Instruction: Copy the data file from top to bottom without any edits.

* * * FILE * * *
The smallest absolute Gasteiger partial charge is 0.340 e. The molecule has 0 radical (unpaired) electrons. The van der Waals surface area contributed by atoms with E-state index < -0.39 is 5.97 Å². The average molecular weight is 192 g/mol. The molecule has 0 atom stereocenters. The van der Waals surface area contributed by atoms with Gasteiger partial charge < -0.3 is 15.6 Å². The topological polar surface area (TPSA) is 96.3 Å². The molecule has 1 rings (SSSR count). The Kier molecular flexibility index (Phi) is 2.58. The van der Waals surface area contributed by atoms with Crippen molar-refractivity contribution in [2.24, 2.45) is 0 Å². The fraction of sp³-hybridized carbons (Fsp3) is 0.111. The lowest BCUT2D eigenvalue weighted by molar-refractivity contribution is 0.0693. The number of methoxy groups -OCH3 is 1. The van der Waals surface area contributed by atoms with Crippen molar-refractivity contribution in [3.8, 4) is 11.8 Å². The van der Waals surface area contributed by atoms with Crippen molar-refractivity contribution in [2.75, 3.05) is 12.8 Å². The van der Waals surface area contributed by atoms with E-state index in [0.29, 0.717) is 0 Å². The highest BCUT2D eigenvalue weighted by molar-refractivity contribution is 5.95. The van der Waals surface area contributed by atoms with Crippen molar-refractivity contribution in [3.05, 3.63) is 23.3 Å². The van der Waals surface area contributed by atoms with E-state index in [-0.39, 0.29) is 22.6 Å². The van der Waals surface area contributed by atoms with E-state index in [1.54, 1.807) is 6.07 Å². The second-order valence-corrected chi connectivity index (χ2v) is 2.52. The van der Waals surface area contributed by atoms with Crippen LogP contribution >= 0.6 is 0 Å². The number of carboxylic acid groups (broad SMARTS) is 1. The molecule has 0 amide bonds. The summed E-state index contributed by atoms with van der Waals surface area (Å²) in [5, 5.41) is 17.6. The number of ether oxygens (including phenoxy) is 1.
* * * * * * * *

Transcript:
The smallest absolute Gasteiger partial charge is 0.340 e. The molecule has 0 radical (unpaired) electrons. The van der Waals surface area contributed by atoms with E-state index < -0.39 is 5.97 Å². The average molecular weight is 192 g/mol. The molecule has 0 atom stereocenters. The van der Waals surface area contributed by atoms with Gasteiger partial charge < -0.3 is 15.6 Å². The topological polar surface area (TPSA) is 96.3 Å². The molecule has 1 rings (SSSR count). The Kier molecular flexibility index (Phi) is 2.58. The van der Waals surface area contributed by atoms with Crippen molar-refractivity contribution in [2.24, 2.45) is 0 Å². The fraction of sp³-hybridized carbons (Fsp3) is 0.111. The lowest BCUT2D eigenvalue weighted by molar-refractivity contribution is 0.0693. The number of methoxy groups -OCH3 is 1. The van der Waals surface area contributed by atoms with Crippen molar-refractivity contribution in [3.8, 4) is 11.8 Å². The van der Waals surface area contributed by atoms with Crippen molar-refractivity contribution in [2.75, 3.05) is 12.8 Å². The van der Waals surface area contributed by atoms with E-state index in [0.29, 0.717) is 0 Å². The highest BCUT2D eigenvalue weighted by molar-refractivity contribution is 5.95. The van der Waals surface area contributed by atoms with Crippen molar-refractivity contribution in [3.05, 3.63) is 23.3 Å². The van der Waals surface area contributed by atoms with E-state index in [-0.39, 0.29) is 22.6 Å². The van der Waals surface area contributed by atoms with E-state index in [1.54, 1.807) is 6.07 Å². The second-order valence-corrected chi connectivity index (χ2v) is 2.52. The van der Waals surface area contributed by atoms with Crippen LogP contribution >= 0.6 is 0 Å². The number of carboxylic acid groups (broad SMARTS) is 1. The molecule has 0 amide bonds. The summed E-state index contributed by atoms with van der Waals surface area (Å²) in [5, 5.41) is 17.6. The number of ether oxygens (including phenoxy) is 1.